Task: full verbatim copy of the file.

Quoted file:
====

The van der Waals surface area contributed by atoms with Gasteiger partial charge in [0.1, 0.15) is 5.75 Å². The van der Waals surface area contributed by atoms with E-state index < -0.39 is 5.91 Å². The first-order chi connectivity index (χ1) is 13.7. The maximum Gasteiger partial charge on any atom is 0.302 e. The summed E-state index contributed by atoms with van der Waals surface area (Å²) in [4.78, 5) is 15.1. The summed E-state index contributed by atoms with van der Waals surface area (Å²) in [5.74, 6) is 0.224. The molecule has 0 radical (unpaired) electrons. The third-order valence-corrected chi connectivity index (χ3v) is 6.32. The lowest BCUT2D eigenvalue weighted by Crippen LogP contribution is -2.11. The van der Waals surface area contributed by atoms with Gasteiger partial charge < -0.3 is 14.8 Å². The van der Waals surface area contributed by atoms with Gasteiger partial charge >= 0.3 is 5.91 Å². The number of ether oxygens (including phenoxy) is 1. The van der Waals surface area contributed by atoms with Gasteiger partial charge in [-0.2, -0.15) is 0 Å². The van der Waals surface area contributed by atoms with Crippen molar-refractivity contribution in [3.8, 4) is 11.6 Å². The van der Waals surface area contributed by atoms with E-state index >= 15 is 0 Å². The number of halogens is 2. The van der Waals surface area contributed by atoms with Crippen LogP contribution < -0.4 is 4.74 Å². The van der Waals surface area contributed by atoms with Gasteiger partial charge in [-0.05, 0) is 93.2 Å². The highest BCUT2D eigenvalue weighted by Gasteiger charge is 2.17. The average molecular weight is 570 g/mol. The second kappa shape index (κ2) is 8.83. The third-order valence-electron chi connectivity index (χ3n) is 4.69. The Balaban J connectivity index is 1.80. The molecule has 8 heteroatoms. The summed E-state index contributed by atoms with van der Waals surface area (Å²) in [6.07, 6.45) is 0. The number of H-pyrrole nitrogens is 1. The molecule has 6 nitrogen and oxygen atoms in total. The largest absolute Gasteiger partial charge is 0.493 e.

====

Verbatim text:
The van der Waals surface area contributed by atoms with Gasteiger partial charge in [0.1, 0.15) is 5.75 Å². The van der Waals surface area contributed by atoms with E-state index < -0.39 is 5.91 Å². The first-order chi connectivity index (χ1) is 13.7. The maximum Gasteiger partial charge on any atom is 0.302 e. The summed E-state index contributed by atoms with van der Waals surface area (Å²) in [4.78, 5) is 15.1. The summed E-state index contributed by atoms with van der Waals surface area (Å²) in [5.74, 6) is 0.224. The molecule has 0 radical (unpaired) electrons. The third-order valence-corrected chi connectivity index (χ3v) is 6.32. The lowest BCUT2D eigenvalue weighted by Crippen LogP contribution is -2.11. The van der Waals surface area contributed by atoms with Gasteiger partial charge < -0.3 is 14.8 Å². The van der Waals surface area contributed by atoms with Gasteiger partial charge >= 0.3 is 5.91 Å². The number of ether oxygens (including phenoxy) is 1. The van der Waals surface area contributed by atoms with Gasteiger partial charge in [-0.2, -0.15) is 0 Å². The van der Waals surface area contributed by atoms with Crippen molar-refractivity contribution in [3.8, 4) is 11.6 Å². The van der Waals surface area contributed by atoms with E-state index >= 15 is 0 Å². The number of halogens is 2. The van der Waals surface area contributed by atoms with Crippen LogP contribution < -0.4 is 4.74 Å². The van der Waals surface area contributed by atoms with Gasteiger partial charge in [-0.05, 0) is 93.2 Å². The highest BCUT2D eigenvalue weighted by Gasteiger charge is 2.17. The average molecular weight is 570 g/mol. The second kappa shape index (κ2) is 8.83. The third-order valence-electron chi connectivity index (χ3n) is 4.69. The Balaban J connectivity index is 1.80. The molecule has 8 heteroatoms. The summed E-state index contributed by atoms with van der Waals surface area (Å²) in [6.07, 6.45) is 0. The number of H-pyrrole nitrogens is 1. The molecule has 6 nitrogen and oxygen atoms in total. The largest absolute Gasteiger partial charge is 0.493 e.